Installing VMware Tools from VMware’s Repository 5

Update (10/03/2013):  It has been brought to my attention that you can also learn more about the details of the open source packages for VMware Tools by reading this PDF.  The PDF talks about how to maintain your tools across kernel upgrades, etc.

Surprisingly, not many vSphere administrators I talk to are aware that VMware provides an online repository for use when installing VMware Tools on Linux (there are also links to the latest downloads for Windows on the repo site).  The online repository has a few distinct advantages:

  1. You can use your OS’s native package manager to install VMware Tools.
  2. Updates can be managed via configuration management tools.
  3. Wide range of OS support, both 32-bit and 64-bit where applicable (list accurate as of 08/16/2013):
    • RHEL 3, 4, 5, and 6  (includes support for variants, such as CentOS)
    • SLES 9.x, 10.x, and 11.x
    • Ubuntu hardy, intrepid, jaunty, karmic, lucid, maverick, natty, oneiric, precise
    • Windows

You can also find older versions of the VMware Tools packages via the online repo, although, I would hope you would not need them!  When forming URLs to the VMware Tools packages, use the “latest” folder.  It is a symlink that VMware maintains that always points to the latest version of the tools.

Like many other repositories for Linux, VMware packages RPMs that can be used to install the repository information into your package manager before actually installing any real software.

The packages that install the repository information can be found in the “repos” folder:  http://packages.vmware.com/tools/esx/latest/repos/index.html

You can access the base of the repository here:  http://packages.vmware.com/tools/esx/index.html.

However, I still recommend you use the “latest” folder here:  http://packages.vmware.com/tools/esx/latest/index.html

As an example, I will install the latest VMware Tools on a newly installed CentOS 6.4 x86_64 virtual machine:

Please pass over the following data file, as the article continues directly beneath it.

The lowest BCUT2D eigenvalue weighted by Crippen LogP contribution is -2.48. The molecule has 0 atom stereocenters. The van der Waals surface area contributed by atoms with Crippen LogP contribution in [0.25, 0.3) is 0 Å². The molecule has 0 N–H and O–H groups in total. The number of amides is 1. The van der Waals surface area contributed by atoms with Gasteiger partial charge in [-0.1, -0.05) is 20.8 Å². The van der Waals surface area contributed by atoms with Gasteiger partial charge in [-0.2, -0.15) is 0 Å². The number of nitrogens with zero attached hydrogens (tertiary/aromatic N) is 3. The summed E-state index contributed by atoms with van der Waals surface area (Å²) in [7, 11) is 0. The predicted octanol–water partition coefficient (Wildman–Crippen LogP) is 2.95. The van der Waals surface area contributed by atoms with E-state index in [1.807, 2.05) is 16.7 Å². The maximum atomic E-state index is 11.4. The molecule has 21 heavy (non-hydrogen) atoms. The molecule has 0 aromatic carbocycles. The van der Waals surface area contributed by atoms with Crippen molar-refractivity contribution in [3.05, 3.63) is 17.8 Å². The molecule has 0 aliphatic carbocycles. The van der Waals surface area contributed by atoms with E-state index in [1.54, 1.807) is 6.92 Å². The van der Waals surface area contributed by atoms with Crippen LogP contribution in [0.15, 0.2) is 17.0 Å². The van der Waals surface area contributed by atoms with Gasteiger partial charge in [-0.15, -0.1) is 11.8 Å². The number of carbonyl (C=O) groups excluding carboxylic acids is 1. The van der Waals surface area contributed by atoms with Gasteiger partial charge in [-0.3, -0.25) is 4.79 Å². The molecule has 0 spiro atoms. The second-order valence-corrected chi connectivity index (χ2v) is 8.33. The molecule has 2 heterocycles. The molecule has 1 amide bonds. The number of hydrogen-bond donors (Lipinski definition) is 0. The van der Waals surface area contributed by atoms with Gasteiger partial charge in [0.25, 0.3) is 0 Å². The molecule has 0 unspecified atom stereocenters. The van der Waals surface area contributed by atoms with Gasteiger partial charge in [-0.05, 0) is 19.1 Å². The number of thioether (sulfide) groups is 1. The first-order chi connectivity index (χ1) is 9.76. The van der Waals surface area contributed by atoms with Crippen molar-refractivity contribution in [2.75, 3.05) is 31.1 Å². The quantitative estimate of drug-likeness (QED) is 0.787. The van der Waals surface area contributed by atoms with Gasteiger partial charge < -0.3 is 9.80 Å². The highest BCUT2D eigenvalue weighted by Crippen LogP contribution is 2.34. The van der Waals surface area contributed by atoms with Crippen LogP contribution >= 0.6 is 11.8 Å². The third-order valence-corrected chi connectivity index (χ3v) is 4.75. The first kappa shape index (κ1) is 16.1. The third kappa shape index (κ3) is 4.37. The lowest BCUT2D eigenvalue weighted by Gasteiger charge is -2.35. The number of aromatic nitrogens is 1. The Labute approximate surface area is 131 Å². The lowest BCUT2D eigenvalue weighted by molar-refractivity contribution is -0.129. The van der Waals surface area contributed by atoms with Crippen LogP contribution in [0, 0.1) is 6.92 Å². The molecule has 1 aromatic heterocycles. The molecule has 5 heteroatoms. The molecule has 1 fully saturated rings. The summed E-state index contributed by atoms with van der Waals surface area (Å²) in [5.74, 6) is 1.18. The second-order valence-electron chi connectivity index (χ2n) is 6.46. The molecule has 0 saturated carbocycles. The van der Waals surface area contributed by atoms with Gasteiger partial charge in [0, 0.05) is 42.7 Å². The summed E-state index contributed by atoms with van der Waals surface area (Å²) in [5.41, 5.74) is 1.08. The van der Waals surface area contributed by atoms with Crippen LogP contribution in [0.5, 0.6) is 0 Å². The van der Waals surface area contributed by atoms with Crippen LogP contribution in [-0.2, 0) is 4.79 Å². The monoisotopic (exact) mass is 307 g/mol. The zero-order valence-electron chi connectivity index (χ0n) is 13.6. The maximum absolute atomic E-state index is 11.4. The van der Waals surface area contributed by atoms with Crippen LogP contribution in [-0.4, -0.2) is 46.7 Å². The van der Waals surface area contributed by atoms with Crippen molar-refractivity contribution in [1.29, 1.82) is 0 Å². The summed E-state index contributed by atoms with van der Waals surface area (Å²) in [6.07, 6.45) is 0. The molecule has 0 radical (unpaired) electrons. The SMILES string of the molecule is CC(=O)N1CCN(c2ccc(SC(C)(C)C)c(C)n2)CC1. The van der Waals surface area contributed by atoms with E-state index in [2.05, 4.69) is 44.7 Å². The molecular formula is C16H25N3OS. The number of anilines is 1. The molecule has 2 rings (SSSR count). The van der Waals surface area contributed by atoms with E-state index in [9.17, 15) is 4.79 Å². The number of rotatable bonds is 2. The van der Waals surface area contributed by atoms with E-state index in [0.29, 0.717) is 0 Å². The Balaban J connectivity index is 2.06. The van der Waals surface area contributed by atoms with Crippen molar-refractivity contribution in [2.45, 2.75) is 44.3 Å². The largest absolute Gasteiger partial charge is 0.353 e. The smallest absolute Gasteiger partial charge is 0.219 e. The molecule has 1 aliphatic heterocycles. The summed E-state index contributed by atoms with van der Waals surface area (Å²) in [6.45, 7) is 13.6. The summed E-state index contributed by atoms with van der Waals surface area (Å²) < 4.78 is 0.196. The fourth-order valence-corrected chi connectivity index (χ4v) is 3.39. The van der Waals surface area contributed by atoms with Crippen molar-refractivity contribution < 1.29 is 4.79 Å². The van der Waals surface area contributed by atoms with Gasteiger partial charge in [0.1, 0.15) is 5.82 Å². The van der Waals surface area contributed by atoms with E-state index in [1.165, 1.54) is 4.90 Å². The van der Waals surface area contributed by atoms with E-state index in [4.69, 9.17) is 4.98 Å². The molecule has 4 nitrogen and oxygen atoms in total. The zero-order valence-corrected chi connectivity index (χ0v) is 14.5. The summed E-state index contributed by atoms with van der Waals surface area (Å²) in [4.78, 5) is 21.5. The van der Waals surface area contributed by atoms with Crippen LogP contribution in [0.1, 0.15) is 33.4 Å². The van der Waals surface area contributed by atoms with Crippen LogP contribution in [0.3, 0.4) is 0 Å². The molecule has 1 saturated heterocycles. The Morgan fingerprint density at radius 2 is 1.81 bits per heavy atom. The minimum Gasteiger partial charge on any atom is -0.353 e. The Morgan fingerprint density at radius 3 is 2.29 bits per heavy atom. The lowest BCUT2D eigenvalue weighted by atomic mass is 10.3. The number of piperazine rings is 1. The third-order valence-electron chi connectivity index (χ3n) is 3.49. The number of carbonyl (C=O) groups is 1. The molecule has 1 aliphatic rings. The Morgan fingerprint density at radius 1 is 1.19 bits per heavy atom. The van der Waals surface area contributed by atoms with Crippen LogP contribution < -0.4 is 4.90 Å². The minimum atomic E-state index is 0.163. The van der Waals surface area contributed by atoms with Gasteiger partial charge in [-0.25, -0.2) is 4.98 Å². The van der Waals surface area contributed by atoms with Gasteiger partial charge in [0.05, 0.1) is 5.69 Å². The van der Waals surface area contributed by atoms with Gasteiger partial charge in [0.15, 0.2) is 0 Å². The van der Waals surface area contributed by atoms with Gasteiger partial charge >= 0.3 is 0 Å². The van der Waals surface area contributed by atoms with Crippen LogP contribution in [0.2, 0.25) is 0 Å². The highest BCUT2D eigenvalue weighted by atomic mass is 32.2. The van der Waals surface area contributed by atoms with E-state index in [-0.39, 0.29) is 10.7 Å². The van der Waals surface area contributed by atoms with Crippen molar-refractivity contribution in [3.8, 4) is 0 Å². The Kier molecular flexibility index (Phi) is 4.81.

(Note:  There are two pseudo packages that you can choose from, vmware-tools-esx and vmware-tools-esx-nox.  Use the former if you are installing the tools on a system that runs the X windows GUI environment, use the latter if you are installing on a CLI only system.)

[root@homer ~]# wget http://packages.vmware.com/tools/esx/latest/repos/vmware-tools-repo-RHEL6-9.0.5-1.el6.x86_64.rpm
--2013-08-16 09:22:32-- http://packages.vmware.com/tools/esx/latest/repos/vmware-tools-repo-RHEL6-9.0.5-1.el6.x86_64.rpm
Resolving packages.vmware.com... 69.47.66.185, 69.47.66.147
Connecting to packages.vmware.com|69.47.66.185|:80... connected.
HTTP request sent, awaiting response... 200 OK
Length: 2546 (2.5K) 
Saving to: “vmware-tools-repo-RHEL6-9.0.5-1.el6.x86_64.rpm”

100%[==================================================================================================>] 2,546 --.-K/s in 0.04s

2013-08-16 09:22:33 (61.5 KB/s) - “vmware-tools-repo-RHEL6-9.0.5-1.el6.x86_64.rpm” saved [2546/2546]

[root@homer ~]# rpm -Uvh vmware-tools-repo-RHEL6-9.0.5-1.el6.x86_64.rpm
warning: vmware-tools-repo-RHEL6-9.0.5-1.el6.x86_64.rpm: Header V3 RSA/SHA1 Signature, key ID 66fd4949: NOKEY
Preparing... ########################################### [100%]
1:vmware-tools-repo-RHEL6########################################### [100%]

[root@homer ~]# yum install -y vmware-tools-esx-nox

 

Now that installation is complete, we can check to ensure the VMware Tools are running (should automatically start after installation):

[root@homer init]# ps -eaf | grep vmtools
root 987 1 0 09:25 ? 00:00:00 /usr/sbin/vmtoolsd